"I have 50% women artists, and 50% male artists in the gallery, and they're as strong as each other. A lot of contemporary art is photography- and film-based, and it doesn't have that same weight of history as painting and sculpture. I think that's one reason why women artists are strong in this area. That's where the revolution is taking place." ---Maureen Paley, director of the Maureen Paley Gallery

"What's really interesting is the number of women who are important in the art world in general. Just in London, Iwona Blazwick runs the Whitechapel Gallery and Julia Peyton-Jones runs the Serpentine. I don't think it's entirely true women are being paid less: Dana Schutz is the most talked-about young artist in the US at the moment; she's only 32, but her paintings go for a quarter of a million dollars each." ---Karen Wright, editor, Modern Painters
Overall, it sounds as if the Brits are a bit more optimistic about the equality front than are Americans. As one of the Guerrila Girls noted, though, that may be more due to the political tone in the US:

But part of it, also, is that America is getting more, not less, conservative, and this is clearly having an impact on the art world. "Let's just say there's probably no one in the Bush administration who subscribes to our point of view," says the cheerful gorilla.
I'm not so sure the impact is "clear" but I'd agree with the last statement.

Still, there seems a bit of wishful thinking on the part of the women in the British art world. Using Venice again, the British Pavillion has exhibited over the past decade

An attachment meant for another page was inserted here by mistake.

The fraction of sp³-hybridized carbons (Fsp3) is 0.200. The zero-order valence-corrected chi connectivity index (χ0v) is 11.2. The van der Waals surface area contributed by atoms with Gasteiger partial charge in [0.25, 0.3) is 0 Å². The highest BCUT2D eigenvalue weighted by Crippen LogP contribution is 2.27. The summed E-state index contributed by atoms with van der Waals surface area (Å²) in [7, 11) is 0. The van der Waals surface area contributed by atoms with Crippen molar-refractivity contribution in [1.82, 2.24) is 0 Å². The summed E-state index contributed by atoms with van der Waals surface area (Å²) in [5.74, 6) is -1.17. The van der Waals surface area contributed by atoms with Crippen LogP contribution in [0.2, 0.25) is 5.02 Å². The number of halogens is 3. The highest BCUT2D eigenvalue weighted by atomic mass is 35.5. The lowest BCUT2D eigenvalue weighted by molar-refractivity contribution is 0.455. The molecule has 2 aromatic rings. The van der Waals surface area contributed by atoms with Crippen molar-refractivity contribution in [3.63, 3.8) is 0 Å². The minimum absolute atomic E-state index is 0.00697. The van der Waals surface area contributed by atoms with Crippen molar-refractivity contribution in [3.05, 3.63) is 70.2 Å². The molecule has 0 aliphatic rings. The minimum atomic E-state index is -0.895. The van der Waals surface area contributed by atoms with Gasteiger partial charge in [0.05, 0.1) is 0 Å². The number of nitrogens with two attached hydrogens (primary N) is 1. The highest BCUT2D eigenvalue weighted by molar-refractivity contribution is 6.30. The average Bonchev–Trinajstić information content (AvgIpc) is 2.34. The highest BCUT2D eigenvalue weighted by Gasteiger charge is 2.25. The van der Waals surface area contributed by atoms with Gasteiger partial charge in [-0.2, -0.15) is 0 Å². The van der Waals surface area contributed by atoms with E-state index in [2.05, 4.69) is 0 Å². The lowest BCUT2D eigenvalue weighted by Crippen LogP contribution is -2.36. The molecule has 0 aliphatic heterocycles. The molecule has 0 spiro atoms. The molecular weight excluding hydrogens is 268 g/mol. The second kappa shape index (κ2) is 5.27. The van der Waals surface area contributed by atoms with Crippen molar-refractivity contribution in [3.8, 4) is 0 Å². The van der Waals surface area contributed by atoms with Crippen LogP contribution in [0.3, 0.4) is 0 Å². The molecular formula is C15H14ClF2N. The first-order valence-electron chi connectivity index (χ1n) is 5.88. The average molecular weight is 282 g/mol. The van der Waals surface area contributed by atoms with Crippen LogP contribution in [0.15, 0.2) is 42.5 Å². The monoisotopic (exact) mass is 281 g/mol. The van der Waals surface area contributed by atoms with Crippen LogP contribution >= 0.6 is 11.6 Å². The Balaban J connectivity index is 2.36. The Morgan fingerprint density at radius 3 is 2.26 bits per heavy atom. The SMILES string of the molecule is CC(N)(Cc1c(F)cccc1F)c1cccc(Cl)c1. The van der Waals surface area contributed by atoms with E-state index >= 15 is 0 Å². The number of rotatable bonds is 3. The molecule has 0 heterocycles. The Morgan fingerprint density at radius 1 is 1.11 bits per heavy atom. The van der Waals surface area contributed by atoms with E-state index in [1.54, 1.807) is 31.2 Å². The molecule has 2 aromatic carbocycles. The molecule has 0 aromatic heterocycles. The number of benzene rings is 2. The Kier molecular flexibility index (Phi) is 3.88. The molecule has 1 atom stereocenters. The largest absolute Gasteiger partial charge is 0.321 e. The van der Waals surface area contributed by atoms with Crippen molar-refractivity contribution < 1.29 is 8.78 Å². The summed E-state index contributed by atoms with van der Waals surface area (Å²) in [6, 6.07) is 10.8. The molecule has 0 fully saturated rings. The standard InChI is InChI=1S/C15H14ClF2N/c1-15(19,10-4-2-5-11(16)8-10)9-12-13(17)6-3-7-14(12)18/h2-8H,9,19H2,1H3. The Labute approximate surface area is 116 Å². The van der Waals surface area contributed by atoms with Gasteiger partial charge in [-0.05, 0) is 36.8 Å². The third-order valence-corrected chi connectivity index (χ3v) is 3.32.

2005: Gilbert & George
2003: Chris Ofili
2001: Mark Wallinger
1999: Gary Hume
1997: Rachel Whiteread
1995: Leon Kossoff (plus the YBAs [which did include an equal number of women])
Not exactly an indication that things are getting better, but obviously not the only measure worth looking at, so I tried another. Of the 65 artists (and that's not counting as extra the teams of Gilbert & George and the Chapman brothers), listed on the website for White Cube, arguably the most influential contemporary gallery in England, only 15 are women.

I guess the question isn't whether things are getting better. Compared with 50 years ago, they clearly are. The question is whether that represents a true change or merely a response to pressure (like that applied by the Guerrila Girls) that will fade once/if the pressure fades. For the time being at least, the smart money's on the latter, I'd say. So I'll reprint the Guerrila Girls' advice in London:

Someone comes up to us and says: "How do you get to be a guerrilla girl?" Very charmingly they say that, well, there are tons of them, and they're not canvassing for more members. "But you know," says stern gorilla, "you could set up on your own. Find something that makes you really angry and aestheticise it. I don't enjoy wearing a gorilla mask, but that's how I'm taken seriously. You don't have to be gorillas. There's always room in the world for more masked feminist avengers."

22 Comments:

Blogger That Broad said...

I think the problem is one of perception. When minorities enter the majority they are very visible. The mere presence of a handful of high-profile female artists heightens the illusion of there being many. But the numbers tell the true story.

7/05/2006 11:12:00 AM  
Anonymous ml said...

I nominate the Broads and Edna for the superhero club.

7/05/2006 11:43:00 AM  
Anonymous Todd W. said...